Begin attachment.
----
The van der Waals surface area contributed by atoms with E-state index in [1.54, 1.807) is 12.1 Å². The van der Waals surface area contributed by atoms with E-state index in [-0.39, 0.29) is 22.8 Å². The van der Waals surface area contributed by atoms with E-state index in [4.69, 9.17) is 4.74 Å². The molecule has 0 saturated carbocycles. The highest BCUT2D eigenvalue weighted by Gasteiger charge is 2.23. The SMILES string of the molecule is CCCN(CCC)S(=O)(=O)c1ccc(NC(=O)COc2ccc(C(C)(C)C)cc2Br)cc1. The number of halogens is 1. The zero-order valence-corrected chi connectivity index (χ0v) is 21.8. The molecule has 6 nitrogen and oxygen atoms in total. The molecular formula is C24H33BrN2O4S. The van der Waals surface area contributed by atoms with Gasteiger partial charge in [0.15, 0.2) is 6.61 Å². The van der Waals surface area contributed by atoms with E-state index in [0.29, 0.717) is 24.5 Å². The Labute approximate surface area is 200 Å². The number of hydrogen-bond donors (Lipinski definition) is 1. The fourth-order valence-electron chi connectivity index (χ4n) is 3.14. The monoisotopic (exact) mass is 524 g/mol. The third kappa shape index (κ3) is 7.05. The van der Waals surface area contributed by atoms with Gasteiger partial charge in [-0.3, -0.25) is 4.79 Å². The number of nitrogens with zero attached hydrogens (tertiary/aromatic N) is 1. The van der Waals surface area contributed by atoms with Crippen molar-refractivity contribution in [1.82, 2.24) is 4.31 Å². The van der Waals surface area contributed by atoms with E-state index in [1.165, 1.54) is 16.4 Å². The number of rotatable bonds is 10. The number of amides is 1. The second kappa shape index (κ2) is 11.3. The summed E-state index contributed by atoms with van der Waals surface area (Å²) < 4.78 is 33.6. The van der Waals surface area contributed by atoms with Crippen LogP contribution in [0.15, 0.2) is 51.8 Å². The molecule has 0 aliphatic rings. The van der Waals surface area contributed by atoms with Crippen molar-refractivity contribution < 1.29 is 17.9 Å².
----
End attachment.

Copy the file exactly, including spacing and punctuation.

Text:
The van der Waals surface area contributed by atoms with E-state index in [1.54, 1.807) is 12.1 Å². The van der Waals surface area contributed by atoms with E-state index in [-0.39, 0.29) is 22.8 Å². The van der Waals surface area contributed by atoms with E-state index in [4.69, 9.17) is 4.74 Å². The molecule has 0 saturated carbocycles. The highest BCUT2D eigenvalue weighted by Gasteiger charge is 2.23. The SMILES string of the molecule is CCCN(CCC)S(=O)(=O)c1ccc(NC(=O)COc2ccc(C(C)(C)C)cc2Br)cc1. The number of halogens is 1. The zero-order valence-corrected chi connectivity index (χ0v) is 21.8. The molecule has 6 nitrogen and oxygen atoms in total. The molecular formula is C24H33BrN2O4S. The van der Waals surface area contributed by atoms with Gasteiger partial charge in [0.15, 0.2) is 6.61 Å². The van der Waals surface area contributed by atoms with E-state index in [0.29, 0.717) is 24.5 Å². The Labute approximate surface area is 200 Å². The number of hydrogen-bond donors (Lipinski definition) is 1. The fourth-order valence-electron chi connectivity index (χ4n) is 3.14. The monoisotopic (exact) mass is 524 g/mol. The third kappa shape index (κ3) is 7.05. The van der Waals surface area contributed by atoms with Gasteiger partial charge in [-0.3, -0.25) is 4.79 Å². The number of nitrogens with zero attached hydrogens (tertiary/aromatic N) is 1. The van der Waals surface area contributed by atoms with Crippen molar-refractivity contribution in [1.82, 2.24) is 4.31 Å². The van der Waals surface area contributed by atoms with E-state index in [1.165, 1.54) is 16.4 Å². The number of rotatable bonds is 10. The number of amides is 1. The second kappa shape index (κ2) is 11.3. The summed E-state index contributed by atoms with van der Waals surface area (Å²) < 4.78 is 33.6. The van der Waals surface area contributed by atoms with Crippen LogP contribution in [0.15, 0.2) is 51.8 Å². The molecule has 0 aliphatic rings. The van der Waals surface area contributed by atoms with Crippen molar-refractivity contribution < 1.29 is 17.9 Å².